# 8.3. Second level models#

## 8.3.1. Fitting a second level model#

As with first level models, a design matrix needs to be defined before fitting a second level model. Again, similar to first level models, Nilearn provides a function `nilearn.glm.second_level.make_second_level_design_matrix` for this purpose. Once the design matrix has been setup, it can be visualized using the same function as before, `nilearn.plotting.plot_design_matrix`.

To fit the second level model, the tools to use are within the class `nilearn.glm.second_level.SecondLevelModel`. Specifically, the function that fits the model is `nilearn.glm.second_level.SecondLevelModel.fit`.

Some examples to get you going with second level models are provided below::

## 8.3.2. Thresholding statistical maps#

Nilearn’s statistical plotting functions provide simple thresholding functionality. For instance, functions like `nilearn.plotting.plot_stat_map` or `nilearn.plotting.plot_glass_brain` have an argument called `threshold` that, when set, will only show voxels with a value that is over the threshold provided.

Thresholding examples are available here: Second-level fMRI model: one sample test and Statistical testing of a second-level analysis.

## 8.3.3. Multiple comparisons correction#

As discussed in the Multiple Comparisons section of the introduction, the issue of multiple comparisons is important to address with statistical analysis of fMRI data. Nilearn provides parametric and non-parametric tools to address this issue.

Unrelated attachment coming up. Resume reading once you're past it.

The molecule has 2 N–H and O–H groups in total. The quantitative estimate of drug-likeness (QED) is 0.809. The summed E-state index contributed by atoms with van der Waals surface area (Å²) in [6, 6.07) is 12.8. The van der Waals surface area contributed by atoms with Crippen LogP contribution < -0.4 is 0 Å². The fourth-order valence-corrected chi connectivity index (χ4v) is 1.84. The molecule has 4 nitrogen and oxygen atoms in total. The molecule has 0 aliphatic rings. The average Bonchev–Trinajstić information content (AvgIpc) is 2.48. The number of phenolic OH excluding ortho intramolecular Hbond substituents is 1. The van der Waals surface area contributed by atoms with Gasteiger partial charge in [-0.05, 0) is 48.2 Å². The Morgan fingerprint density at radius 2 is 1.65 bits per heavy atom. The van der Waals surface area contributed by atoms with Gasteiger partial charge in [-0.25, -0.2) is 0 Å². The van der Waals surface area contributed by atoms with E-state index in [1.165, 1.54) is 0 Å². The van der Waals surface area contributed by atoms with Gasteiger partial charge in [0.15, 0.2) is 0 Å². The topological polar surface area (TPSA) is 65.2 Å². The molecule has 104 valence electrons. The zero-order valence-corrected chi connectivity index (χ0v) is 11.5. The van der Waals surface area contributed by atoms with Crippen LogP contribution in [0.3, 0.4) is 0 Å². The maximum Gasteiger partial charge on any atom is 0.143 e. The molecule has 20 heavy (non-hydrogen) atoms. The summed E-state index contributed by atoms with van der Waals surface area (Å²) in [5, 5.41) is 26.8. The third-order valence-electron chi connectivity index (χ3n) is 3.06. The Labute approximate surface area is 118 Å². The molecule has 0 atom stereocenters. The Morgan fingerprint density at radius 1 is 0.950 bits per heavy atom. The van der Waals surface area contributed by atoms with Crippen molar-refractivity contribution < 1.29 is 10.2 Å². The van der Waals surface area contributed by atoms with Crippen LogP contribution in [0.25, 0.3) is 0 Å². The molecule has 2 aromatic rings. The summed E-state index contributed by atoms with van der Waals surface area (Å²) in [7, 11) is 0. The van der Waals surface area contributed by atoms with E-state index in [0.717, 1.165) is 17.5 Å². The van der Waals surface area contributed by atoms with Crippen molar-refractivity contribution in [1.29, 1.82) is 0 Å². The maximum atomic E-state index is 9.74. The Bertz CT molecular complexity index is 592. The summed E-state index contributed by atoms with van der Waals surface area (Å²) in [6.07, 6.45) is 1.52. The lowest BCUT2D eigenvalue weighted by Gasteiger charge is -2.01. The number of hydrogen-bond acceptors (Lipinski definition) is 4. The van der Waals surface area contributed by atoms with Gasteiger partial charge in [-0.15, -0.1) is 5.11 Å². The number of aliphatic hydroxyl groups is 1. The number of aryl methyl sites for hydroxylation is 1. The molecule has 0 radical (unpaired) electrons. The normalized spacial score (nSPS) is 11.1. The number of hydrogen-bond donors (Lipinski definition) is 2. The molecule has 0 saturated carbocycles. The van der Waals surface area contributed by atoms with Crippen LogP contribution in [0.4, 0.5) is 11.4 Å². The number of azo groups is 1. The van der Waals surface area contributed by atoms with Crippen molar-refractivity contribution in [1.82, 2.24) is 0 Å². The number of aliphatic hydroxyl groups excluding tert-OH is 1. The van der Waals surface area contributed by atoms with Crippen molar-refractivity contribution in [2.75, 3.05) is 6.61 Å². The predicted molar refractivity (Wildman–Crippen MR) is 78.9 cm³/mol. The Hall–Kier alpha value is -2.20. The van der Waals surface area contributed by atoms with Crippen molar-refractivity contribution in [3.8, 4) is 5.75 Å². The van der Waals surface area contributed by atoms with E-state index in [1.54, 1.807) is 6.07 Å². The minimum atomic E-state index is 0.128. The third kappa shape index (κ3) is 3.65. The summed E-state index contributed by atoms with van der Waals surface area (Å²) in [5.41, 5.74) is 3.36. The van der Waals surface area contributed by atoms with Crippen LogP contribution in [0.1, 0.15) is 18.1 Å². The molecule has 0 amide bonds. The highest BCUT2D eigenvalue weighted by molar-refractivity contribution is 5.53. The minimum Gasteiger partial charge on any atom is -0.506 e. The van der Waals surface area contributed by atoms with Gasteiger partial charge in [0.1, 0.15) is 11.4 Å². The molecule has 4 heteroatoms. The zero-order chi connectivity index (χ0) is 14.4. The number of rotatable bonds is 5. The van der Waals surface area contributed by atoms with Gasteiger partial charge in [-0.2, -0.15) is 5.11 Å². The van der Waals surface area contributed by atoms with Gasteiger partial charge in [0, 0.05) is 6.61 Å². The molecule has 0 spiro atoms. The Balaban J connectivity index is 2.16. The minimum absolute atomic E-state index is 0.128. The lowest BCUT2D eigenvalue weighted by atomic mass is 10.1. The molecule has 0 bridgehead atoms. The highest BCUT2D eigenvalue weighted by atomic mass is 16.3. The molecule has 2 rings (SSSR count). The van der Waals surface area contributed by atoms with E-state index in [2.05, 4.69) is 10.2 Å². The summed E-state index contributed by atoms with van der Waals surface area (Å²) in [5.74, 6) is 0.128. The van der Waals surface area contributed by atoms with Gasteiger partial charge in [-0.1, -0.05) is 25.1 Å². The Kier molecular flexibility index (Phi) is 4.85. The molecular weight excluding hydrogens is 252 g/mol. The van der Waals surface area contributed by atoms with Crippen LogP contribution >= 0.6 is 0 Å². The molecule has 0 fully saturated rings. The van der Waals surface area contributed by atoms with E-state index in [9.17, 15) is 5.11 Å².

Refer to the example Statistical testing of a second-level analysis for a guide to applying FPR, FDR, and FWER corrections. These corrections are applied using the `nilearn.glm.threshold_stats_img` function.

You can additionally employ a non-parametric correction procedure using either `nilearn.glm.second_level.non_parametric_inference` or `nilearn.mass_univariate.permuted_ols`. Refer to the example Second-level fMRI model: one sample test for a practical use of this function.

Within an activated cluster, not all voxels represent true activation. To estimate true positives within a cluster, Nilearn provides the `nilearn.glm.cluster_level_inference` function. An example with usage information is available here: Second-level fMRI model: true positive proportion in clusters.

## 8.3.4. Voxel based morphometry#

The `nilearn.glm.second_level.SecondLevelModel` and its associated functions can also be used to perform voxel based morphometry. An example using the OASIS dataset to identify the relationship between aging, sex and gray matter density is available here Voxel-Based Morphometry on OASIS dataset.